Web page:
How Church Leaders Can Let Good Candidates Go
By: Vanderbloemen August 8, 2013
Navigating the steps to hire the right addition to your church staff can take a lot of work. Much time is spent on determining if they have the right mix of experience, personality, theology, etc. Because of all this effort and focus, it can be difficult to know how to deal with the “other” candidates - the ones who are good at what they do, who you’ve interviewed or called, but who just aren’t the right fit for your church staff. Here are some clear steps for church leaders who need to let good candidates go in an honorable and Godly way.
1. Provide Closure
The mind of man plans his way, but the LORD directs his steps. – Prov. 16:9 NASB
This one should be a no-brainer, but I can tell you from first hand experience that it is not. Church leaders can be so focused on finding someone to say yes to that they forget to say no. Make a phone call or send an email to candidates as soon as it has been determined that they aren’t going to move forward. Despite the momentary disappointment, most candidates find it a great relief when they hear that a door has closed. With every pastor search we complete, emails and phone calls go out to every candidate who has applied as a way of closing the door and thanking candidates for trusting us with the process. If your church has had a phone conversation or a face to face interaction with a candidate, at very least an email is an appropriate way to inform them that the church is continuing to search elsewhere.
2. Give Constructive Feedback
Whoever heeds life-giving correction will be at home among the wise. – Prov. 15:30 NIV
Especially if a candidate has been interviewed in person, it is extremely helpful to the candidate if they are given feedback on themselves. As much as we try to know ourselves, hearing an evaluation from a new source can be eye-opening, and help a candidate better present themselves the next time. Also, this is a great exercise for church leaders as well because it allows them to articulate more what they desire in the final candidate. It might be revealing to go through this exercise only to find that the search committee was approaching the candidates with unrealistic expectations.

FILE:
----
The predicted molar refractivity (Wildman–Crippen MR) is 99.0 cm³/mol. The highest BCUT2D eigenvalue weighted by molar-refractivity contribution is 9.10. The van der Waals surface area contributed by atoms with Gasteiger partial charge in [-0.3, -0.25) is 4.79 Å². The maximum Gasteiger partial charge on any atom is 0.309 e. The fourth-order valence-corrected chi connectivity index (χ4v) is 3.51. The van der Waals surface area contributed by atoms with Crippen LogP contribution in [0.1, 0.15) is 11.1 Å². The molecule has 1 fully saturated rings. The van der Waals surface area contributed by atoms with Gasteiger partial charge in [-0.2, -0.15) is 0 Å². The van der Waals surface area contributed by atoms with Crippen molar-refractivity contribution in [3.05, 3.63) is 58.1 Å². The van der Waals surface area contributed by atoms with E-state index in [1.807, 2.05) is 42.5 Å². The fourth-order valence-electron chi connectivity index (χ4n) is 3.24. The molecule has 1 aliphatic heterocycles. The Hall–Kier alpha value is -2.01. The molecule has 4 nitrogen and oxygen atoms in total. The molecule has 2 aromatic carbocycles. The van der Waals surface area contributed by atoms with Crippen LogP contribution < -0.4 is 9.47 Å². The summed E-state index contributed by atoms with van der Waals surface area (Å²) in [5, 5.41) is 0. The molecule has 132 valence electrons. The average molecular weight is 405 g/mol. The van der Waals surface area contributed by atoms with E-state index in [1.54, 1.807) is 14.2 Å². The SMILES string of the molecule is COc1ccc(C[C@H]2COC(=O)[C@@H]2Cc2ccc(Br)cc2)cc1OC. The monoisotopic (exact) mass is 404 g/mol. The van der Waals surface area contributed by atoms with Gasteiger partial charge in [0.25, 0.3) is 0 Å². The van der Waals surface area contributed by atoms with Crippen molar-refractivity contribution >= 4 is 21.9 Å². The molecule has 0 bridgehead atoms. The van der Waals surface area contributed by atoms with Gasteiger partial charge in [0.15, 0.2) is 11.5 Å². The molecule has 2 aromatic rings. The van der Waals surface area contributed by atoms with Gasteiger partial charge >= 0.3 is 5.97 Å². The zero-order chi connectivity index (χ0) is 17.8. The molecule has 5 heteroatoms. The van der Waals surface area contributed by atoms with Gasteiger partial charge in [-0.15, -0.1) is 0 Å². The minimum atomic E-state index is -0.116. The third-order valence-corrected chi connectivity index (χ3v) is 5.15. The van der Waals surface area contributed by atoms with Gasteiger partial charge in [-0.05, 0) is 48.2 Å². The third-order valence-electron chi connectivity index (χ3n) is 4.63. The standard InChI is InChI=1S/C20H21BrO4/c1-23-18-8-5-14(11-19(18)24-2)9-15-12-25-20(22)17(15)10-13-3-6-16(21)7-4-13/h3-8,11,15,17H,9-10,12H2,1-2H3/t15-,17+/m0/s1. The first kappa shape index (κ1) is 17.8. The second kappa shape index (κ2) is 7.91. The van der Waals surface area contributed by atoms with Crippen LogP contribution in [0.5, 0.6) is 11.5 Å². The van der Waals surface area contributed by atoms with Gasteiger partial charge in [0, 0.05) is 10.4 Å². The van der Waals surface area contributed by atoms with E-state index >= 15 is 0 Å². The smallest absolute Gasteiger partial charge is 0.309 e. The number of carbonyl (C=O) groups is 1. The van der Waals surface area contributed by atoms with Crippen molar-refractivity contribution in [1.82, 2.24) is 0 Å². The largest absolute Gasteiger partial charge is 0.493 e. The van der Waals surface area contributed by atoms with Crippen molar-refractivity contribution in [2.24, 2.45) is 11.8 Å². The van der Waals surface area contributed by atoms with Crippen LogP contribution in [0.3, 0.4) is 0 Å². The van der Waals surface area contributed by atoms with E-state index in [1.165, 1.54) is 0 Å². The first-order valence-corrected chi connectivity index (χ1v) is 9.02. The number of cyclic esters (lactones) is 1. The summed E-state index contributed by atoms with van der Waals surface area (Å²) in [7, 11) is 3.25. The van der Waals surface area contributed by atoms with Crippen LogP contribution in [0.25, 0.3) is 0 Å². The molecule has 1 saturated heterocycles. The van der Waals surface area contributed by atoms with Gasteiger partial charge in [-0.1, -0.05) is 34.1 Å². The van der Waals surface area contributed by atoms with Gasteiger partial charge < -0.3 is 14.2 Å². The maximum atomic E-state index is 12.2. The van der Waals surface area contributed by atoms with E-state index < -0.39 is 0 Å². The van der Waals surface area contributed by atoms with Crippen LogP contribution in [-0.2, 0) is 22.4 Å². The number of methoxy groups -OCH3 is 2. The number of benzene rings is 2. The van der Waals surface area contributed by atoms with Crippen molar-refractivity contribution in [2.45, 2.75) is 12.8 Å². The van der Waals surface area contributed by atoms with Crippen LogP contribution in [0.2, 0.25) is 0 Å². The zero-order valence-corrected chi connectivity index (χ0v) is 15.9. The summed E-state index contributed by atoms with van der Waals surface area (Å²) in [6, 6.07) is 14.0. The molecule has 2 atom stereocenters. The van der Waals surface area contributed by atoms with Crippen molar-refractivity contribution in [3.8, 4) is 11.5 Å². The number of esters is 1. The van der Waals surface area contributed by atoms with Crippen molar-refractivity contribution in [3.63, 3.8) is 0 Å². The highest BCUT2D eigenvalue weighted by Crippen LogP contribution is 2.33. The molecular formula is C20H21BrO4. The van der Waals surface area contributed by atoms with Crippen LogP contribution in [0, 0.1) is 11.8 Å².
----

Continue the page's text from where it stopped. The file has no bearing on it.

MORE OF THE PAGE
3. Clarify the Search
Better a patient person than a warrior… - Prov. 16:32a NIV
Are you fishing with the wrong lure? If you have let all your candidates go, it is time for some reflection on what you are looking for. Consider refining your job description or even job title in order to attract the right candidates to the opening on your church staff. If you are working with an executive search firm, make sure to provide feedback to them as well. It will help the search team to know if they have missed one or more details on the candidate or if they are searching in the wrong place.
“This life is not godliness, but growth in godliness; not health, but healing; not being, but becoming; not rest, but exercise. We are not now what we shall be, but we are on the way; the process is not yet finished, but it has begun; this is not the goal, but it is road; at present all does not gleam and glitter, but everything is being purified.” – Martin Luther
As a church, you are privileged to be a part of the process of candidates' personal ministry. You have the opportunity to approach that process with a wide-angle lens, able to see more of the journey these candidates are on. Be a part of refinement. Help polish some rough stones. Help clear the road as we all take part in this journey of ministry together.
How else can church leaders let good candidates go in an honorable way?